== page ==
So as I do that, the researching delays the hard work of actually consuming the course. Let’s say I’m consuming the course, and putting in that delays the hard work of actually writing the book, which delays the hard work of publishing and marketing the book, which delays the horrible work of putting up with the criticism that comes from it, which ultimately delays the reward of having the book and working with people that are going to be at a certain caliber because I’ve published the book and the right people find me.

 

At this point of my career, I really would just like to work with the right people. That goes for my voice teaching which I’m cutting way back on and pruning who I work with and only working with people that are really really good fit, to training voice teachers, to helping people with their business. I want to work with the right people. That’s the reward.

So, all of this is a delay tactic from the pain that ends up giving me the reward. So how this is tie in to your singing?

 

Listen, if you need to do the studying, you need to do the work, then, this isn’t for you. My advice to you is get good at your craft. Alright? But for those of you who have been studying for a while and you’re just kind of pondering around, but you’re avoiding getting out there or avoiding getting on stage, or avoiding getting to auditions, you’re avoiding recording and putting it online – you’re avoiding the risk. You’re avoiding criticism. And you have got to get that thick skin.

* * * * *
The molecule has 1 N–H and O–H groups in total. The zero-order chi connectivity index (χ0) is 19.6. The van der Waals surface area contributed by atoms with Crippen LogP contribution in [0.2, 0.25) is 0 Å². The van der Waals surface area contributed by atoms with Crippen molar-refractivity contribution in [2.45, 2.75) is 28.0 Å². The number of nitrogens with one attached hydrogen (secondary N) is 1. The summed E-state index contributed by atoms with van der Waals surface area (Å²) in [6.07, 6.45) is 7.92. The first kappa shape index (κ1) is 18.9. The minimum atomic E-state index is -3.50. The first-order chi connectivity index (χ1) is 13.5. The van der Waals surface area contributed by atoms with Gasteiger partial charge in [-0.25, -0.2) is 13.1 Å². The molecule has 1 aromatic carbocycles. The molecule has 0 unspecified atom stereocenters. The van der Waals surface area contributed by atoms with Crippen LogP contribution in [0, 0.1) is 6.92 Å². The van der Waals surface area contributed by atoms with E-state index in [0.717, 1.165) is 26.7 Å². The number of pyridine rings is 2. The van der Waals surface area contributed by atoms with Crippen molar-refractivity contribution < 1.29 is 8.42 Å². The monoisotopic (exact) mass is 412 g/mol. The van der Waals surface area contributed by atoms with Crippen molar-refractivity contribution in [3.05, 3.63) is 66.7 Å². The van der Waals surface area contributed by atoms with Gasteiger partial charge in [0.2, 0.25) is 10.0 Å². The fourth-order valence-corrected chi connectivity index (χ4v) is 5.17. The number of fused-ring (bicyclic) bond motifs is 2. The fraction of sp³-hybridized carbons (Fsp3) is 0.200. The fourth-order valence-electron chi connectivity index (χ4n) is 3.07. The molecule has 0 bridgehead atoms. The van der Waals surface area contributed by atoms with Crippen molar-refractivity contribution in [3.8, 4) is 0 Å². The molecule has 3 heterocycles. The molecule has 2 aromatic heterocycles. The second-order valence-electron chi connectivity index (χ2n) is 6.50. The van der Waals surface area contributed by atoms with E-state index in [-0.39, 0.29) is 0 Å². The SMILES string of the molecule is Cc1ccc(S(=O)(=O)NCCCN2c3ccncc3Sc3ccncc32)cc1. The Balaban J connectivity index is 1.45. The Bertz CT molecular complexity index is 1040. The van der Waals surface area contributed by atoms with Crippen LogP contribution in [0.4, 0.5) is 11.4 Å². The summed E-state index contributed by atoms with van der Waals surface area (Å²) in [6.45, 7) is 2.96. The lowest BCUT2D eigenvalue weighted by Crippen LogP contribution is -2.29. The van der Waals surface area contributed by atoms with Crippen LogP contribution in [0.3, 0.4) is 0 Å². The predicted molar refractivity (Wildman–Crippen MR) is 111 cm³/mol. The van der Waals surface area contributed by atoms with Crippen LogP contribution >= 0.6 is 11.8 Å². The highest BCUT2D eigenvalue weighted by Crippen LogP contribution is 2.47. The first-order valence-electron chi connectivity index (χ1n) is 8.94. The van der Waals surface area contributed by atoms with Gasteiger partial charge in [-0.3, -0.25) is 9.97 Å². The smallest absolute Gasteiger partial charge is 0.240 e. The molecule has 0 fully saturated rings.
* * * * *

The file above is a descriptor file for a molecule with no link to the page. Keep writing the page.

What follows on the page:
I’m reading a book called The Thick Face Black Heart, and it really is. Part of it is it’s basically a Chinese philosophy that the authors talk into Western business people, but basically. And it is at its core. It’s learning to not care what other people think. You need to not care what other people think, and you need to not use studying to avoid having people judge you. Everyone who steps into the ring is going to be judged. You are going to be judged. I, myself, Youtube is not something I’ve done a lot of. I’ve done basically obviously my podcasts, I do Facebook and put out product, etc, Buy Youtube is all full of trolls. And on some level, that has dissuaded me. I’ve had to stop and go, “That’s ridiculous! What do I care if some idiot wants to criticize everything that I do and tear it down?”